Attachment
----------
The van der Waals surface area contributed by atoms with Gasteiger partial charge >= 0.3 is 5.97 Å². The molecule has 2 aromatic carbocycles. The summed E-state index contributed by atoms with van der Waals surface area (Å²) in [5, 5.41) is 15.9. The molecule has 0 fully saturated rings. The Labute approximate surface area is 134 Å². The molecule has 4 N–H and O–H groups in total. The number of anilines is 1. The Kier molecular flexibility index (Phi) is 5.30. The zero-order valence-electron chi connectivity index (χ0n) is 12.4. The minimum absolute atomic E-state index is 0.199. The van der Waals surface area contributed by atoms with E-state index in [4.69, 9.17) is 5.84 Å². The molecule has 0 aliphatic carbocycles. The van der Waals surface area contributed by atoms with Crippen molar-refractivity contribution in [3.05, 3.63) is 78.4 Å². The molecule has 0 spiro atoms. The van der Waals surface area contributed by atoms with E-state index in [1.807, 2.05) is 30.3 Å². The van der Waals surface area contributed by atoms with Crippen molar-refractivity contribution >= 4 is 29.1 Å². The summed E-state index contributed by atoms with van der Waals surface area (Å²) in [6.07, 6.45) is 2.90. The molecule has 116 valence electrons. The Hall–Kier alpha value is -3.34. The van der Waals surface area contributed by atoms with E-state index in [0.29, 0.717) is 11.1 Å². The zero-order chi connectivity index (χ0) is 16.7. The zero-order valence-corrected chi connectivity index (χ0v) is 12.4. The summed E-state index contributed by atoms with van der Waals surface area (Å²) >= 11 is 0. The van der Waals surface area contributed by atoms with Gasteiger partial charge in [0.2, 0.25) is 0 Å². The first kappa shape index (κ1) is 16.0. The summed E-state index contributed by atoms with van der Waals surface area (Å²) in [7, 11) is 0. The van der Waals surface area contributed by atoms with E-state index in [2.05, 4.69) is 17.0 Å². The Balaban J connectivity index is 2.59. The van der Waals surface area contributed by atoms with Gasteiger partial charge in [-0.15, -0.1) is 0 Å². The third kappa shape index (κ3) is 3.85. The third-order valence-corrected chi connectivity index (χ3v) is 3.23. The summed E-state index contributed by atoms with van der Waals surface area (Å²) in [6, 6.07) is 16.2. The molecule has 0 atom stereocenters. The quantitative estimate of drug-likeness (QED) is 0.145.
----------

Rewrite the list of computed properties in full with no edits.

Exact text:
The van der Waals surface area contributed by atoms with Gasteiger partial charge >= 0.3 is 5.97 Å². The molecule has 2 aromatic carbocycles. The summed E-state index contributed by atoms with van der Waals surface area (Å²) in [5, 5.41) is 15.9. The molecule has 0 fully saturated rings. The Labute approximate surface area is 134 Å². The molecule has 4 N–H and O–H groups in total. The number of anilines is 1. The Kier molecular flexibility index (Phi) is 5.30. The zero-order valence-electron chi connectivity index (χ0n) is 12.4. The minimum absolute atomic E-state index is 0.199. The van der Waals surface area contributed by atoms with E-state index in [4.69, 9.17) is 5.84 Å². The molecule has 0 aliphatic carbocycles. The van der Waals surface area contributed by atoms with Crippen molar-refractivity contribution in [3.05, 3.63) is 78.4 Å². The molecule has 0 spiro atoms. The van der Waals surface area contributed by atoms with E-state index in [1.807, 2.05) is 30.3 Å². The van der Waals surface area contributed by atoms with Crippen molar-refractivity contribution >= 4 is 29.1 Å². The summed E-state index contributed by atoms with van der Waals surface area (Å²) in [6.07, 6.45) is 2.90. The molecule has 116 valence electrons. The Hall–Kier alpha value is -3.34. The van der Waals surface area contributed by atoms with E-state index in [0.29, 0.717) is 11.1 Å². The zero-order chi connectivity index (χ0) is 16.7. The zero-order valence-corrected chi connectivity index (χ0v) is 12.4. The summed E-state index contributed by atoms with van der Waals surface area (Å²) >= 11 is 0. The van der Waals surface area contributed by atoms with Gasteiger partial charge in [0.2, 0.25) is 0 Å². The first kappa shape index (κ1) is 16.0. The summed E-state index contributed by atoms with van der Waals surface area (Å²) in [7, 11) is 0. The van der Waals surface area contributed by atoms with E-state index in [2.05, 4.69) is 17.0 Å². The Balaban J connectivity index is 2.59. The van der Waals surface area contributed by atoms with Gasteiger partial charge in [-0.15, -0.1) is 0 Å². The third kappa shape index (κ3) is 3.85. The third-order valence-corrected chi connectivity index (χ3v) is 3.23. The summed E-state index contributed by atoms with van der Waals surface area (Å²) in [6, 6.07) is 16.2. The molecule has 0 atom stereocenters. The quantitative estimate of drug-likeness (QED) is 0.145.